Genealogy of the CCR5 locus and chemokine system gene variants associated with altered rates of HIV-1 disease progression

  title={Genealogy of the CCR5 locus and chemokine system gene variants associated with altered rates of HIV-1 disease progression},
  author={Srinivas Mummidi and Seema S. Ahuja and Enrique Gonalez and Stephanie A. Anderson and Elvin N. Santiago and Kevin T. Stephan and Fiona E. Craig and Peter O’Connell and Victor Tryon and Robert A. Clark and Matthew J. Dolan and Sunil K Ahuja},
  journal={Nature Medicine},
Allelic variants for the HIV-1 co-receptors chemokine receptor 5 (CCR5) and CCR2, as well as the ligand for the co-receptor CXCR4, stromal-derived factor (SDF-1), have been associated with a delay in disease progression. We began this study to test whether polymorphisms in the CCRS regulatory regions influence the course of HIV-1 disease, as well as to examine the role of the previously identified allelic variants in 1,090 HIV-1 infected individuals. Here we describe the evolutionary… 
Global distribution of the CCR2-64I/CCR5-59653T HIV-1 disease-protective haplotype
The greater geographical distribution of the CCR2-64I/CCR5-59653T haplotype compared with that of CCR5-Δ32 suggests that it is a much older mutation whose origin predates the dispersal of modern humans.
Genetics of HIV-1 infection: chemokine receptor CCR5 polymorphism and its consequences.
The multiplicity of CCR5 genetic effects on HIV-1 disease underscores the critical importance of this gene in controlling AIDS pathogenesis and provides the logic for develop-ment of therapeutic strategies that target the interaction of HIV- 1 envelope and C CR5 in HIV-2 associated disease.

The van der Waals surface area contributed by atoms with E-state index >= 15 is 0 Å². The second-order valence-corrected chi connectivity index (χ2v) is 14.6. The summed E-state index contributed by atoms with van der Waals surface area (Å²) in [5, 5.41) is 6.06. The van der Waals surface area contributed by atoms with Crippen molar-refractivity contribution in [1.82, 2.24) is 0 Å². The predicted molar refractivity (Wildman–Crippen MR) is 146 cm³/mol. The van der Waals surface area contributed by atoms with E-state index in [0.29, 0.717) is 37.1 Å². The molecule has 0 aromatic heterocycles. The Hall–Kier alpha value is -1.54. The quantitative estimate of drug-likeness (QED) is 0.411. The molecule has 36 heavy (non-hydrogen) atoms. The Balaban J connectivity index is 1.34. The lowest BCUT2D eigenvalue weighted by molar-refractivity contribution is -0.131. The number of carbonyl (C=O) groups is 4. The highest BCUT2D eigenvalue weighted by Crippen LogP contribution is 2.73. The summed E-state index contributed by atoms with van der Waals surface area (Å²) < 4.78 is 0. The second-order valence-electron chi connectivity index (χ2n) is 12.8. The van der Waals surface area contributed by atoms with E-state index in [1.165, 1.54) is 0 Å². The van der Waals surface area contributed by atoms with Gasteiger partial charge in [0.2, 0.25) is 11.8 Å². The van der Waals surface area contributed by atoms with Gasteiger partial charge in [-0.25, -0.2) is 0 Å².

The effect of genetic variation in chemokines and their receptorson HIV transmission and progression to AIDS
Genetic ablation of AIDS progression by chemokine receptor and ligand gene variants has catalyzed development of novel therapies targeting the virus-co-receptor interaction.
Polymorphism of CCR5 affecting HIV disease progression in the Japanese population.
It is found that a CCR5 SNP and haplotype polymorphism affect HIV disease progression even in the Japanese population, indicating that the C CR5 genetic polymorphism affecting disease progression should be studied in a wider range of population.
Genetic Diversity within Chemokine Receptor 5 ( CCR 5
The results demonstrated the importance of genetic diversity in the CCR5 gene and clearly indicate the importance for understanding the pattern of genetic Diversity and its implications for better understanding AIDS.
Genetic acceleration of AIDS progression by a promoter variant of CCR5.
Genetic association analysis of five cohorts of people with acquired immunodeficiency syndrome (AIDS) revealed that infected individuals homozygous for a multisite haplotype of the CCR5 regulatory region containing the promoter allele, C CR5P1, progress to AIDS more rapidly than those with other CCR 5 promoter genotypes, particularly in the early years after infection.
Chemokine receptor polymorphisms and human immunodeficiency virus disease progression.
The role of polymorphisms in genes encoding chemokines and their receptors (CCR2B, SDF-1, and the promoter region of CCR5) in human immunodeficiency virus (HIV) disease progression was studied in 132
Race-specific HIV-1 disease-modifying effects associated with CCR5 haplotypes.
It is demonstrated that the spectrum of CCR5 haplotypes associated with disease acceleration or retardation differs between African Americans and Caucasians, and there is a strong interactive effect between CCR 5 haplotypes with different evolutionary histories.
Association of chemokine receptor gene (CCR2-CCR5) haplotypes with acquisition and control of HIV-1 infection in Zambians